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Are we in favour of roadside landmarks?Back

A roundabout which is situated in the middle of a housing estate in York and features a unique working windmill, has this week claimed the ‘Best Roundabout in Britain’ award.

The award was granted by the UK Roundabout Appreciation Society who produce a cult-classic, world-wide selling calendar every year, and the Grade II listed Holgate Windmill will now feature on the front of the ‘Best of British Roundabouts’ 2013.

But a quirky roundabout is not the only road side attraction to hit the news in recent years, there are many sites around the country which have been the subject of national debate.

In fact, one of the most interesting land marks which has evoked many a conversation in passing, is Stott Hall Farm which is situated on the border between Lancashire and Yorkshire. What has made this farm famous is the fact it is slap bang in the middle of the M62 motorway.

Its sole occupant is Paul Thorp, a sheep farmer who lives with his dogs for company…. and 2,000 acres of land. In an interview, Paul revealed that living just twenty yards from the fast lane can have its ups and downs.

Paul said: “We’ve had a few visitors over the fence. They’ve put a crash barrier up to stop ’em, but before my time a wagon came through, knocked the wall down (and) landed on its side touching the garden wall.”

So, why didn’t the farmer living there at the time decide to move when the M62 was originally built in the 1960s? Most people in the area believe that he was stubborn and simply refused to part with his land, but Paul explains that this is just not true.

He said: “The westbound carriageway’s a lot higher than the eastbound and they couldn’t get the two to sit together that’s why it parts. So it was only geography that saved the place.”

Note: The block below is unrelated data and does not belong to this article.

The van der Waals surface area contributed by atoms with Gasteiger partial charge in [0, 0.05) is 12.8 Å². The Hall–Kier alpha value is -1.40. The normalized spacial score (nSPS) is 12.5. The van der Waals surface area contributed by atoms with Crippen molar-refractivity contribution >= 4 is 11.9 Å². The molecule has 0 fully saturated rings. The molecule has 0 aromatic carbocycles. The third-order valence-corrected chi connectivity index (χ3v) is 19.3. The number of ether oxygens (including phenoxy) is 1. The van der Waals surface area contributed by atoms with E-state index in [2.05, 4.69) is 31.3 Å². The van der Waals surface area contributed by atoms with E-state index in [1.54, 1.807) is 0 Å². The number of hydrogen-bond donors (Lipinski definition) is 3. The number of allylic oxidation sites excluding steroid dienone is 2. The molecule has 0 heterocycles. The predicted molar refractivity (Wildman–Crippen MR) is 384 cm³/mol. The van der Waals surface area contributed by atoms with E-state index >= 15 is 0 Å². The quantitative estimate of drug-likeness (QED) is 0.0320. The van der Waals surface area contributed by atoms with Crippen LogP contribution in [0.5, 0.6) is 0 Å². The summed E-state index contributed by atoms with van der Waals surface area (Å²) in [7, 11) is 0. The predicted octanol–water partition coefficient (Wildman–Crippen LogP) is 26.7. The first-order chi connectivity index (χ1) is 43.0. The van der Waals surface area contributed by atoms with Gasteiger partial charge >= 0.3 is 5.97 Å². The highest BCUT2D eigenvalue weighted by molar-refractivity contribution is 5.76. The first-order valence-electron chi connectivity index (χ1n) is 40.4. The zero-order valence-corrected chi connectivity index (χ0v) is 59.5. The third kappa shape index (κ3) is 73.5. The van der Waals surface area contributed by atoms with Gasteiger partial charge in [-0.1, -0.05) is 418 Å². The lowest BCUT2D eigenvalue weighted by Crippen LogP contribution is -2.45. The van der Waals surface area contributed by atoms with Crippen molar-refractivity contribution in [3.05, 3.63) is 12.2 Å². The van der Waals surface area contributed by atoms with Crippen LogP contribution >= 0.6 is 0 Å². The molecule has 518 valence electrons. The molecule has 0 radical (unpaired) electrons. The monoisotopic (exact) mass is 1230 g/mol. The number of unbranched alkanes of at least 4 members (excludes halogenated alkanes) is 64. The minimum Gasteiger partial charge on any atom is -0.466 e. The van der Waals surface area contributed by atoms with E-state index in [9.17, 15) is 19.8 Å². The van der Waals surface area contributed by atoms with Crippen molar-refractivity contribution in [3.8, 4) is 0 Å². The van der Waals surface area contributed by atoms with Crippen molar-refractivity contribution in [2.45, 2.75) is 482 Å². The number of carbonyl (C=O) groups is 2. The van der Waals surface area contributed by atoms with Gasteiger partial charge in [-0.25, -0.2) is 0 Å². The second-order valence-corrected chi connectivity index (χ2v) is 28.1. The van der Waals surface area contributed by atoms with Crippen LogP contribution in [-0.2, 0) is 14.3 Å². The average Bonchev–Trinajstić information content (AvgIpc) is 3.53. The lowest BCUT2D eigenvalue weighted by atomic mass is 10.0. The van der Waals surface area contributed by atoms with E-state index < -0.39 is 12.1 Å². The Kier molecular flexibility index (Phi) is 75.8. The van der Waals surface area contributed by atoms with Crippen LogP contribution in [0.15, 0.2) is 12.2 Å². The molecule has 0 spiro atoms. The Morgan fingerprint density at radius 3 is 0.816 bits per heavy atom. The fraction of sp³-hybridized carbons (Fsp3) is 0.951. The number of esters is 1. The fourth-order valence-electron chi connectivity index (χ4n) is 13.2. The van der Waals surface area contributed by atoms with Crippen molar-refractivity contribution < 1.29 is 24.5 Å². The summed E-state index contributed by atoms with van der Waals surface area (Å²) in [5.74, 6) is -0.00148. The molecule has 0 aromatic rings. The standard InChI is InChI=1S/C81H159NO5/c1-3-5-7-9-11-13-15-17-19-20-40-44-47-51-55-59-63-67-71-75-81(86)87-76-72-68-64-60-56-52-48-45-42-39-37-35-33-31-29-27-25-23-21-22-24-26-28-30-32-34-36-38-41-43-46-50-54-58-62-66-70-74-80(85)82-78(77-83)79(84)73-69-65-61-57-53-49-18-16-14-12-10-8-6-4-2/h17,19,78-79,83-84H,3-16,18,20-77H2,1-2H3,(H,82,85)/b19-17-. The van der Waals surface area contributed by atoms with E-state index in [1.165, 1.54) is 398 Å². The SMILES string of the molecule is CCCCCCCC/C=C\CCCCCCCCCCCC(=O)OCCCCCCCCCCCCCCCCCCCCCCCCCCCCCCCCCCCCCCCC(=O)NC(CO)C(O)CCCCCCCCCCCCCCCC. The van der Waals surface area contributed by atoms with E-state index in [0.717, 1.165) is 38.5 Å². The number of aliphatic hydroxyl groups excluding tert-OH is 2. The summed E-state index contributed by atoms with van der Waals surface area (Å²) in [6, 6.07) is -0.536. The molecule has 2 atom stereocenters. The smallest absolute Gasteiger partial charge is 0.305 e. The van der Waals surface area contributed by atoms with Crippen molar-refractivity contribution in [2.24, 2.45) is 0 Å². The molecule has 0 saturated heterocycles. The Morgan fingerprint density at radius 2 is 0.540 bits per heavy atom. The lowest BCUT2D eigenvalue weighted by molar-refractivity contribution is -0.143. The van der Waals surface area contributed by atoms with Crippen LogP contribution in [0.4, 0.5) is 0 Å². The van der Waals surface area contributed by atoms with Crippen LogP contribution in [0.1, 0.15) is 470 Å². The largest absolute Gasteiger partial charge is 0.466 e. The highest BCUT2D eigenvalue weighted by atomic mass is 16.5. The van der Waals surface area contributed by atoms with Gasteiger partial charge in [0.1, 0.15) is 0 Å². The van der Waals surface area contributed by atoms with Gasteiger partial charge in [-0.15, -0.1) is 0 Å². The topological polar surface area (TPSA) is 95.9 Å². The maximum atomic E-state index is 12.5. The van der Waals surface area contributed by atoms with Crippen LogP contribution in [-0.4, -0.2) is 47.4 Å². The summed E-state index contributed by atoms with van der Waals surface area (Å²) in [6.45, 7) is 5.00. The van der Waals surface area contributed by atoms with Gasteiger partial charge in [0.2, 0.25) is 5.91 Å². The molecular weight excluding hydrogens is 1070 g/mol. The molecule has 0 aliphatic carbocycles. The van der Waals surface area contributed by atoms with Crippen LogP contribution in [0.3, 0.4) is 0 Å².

The Angel of the North is another popular landmark to have evoked controversy. Situated in Gateshead in the North of England, it is a contemporary steel sculpture designed by Antony Gormley which takes the form of an angel standing 20 metres tall. Its wings measure 54 metres and are angled 3.5 degrees forward to create a “sense of embrace”, and it stands on a hill on the southern edge of Low Fell, overlooking the A1 and the A167 roads. You either love it or you don’t, but it is certainly eye-catching to all those who pass.

Another proposed landmark is the White Horse which was to be displayed at Ebbsfleet in Kent as the Angel of the South. Designed by by Mark Wallinger and planned to resemble a thoroughbred horse, the colossal 50 metre high sculpture has yet to be built, following a stalling in June 2012 due to lack of funding. The project was set to cost the country millions of pounds, and came up against many protests by people who were simply outraged by the very idea.

Despite the continuing protest against such landmarks costing the tax payer large amounts of hard-earned cash, it seems that we just can’t stop ourselves from building even more. In fact, another roadside landmark has very recently been proposed for Devon and takes the form of a 20-metre statue of a sword-wielding, pregnant woman. It has been designed by local artist Damien Hirst and could be sited on Ilfracombe Pier by the end of the year if a planning application is successful.

But no matter what the country as a whole thinks about our many weird and wonderful roadside attractions, the simple fact is we simply cannot seem to stop building them – after all, something that becomes such a talking point in its area, and even nationwide, surely cannot be too much of a bad thing?

Posted by Leana Kell on 19/10/2012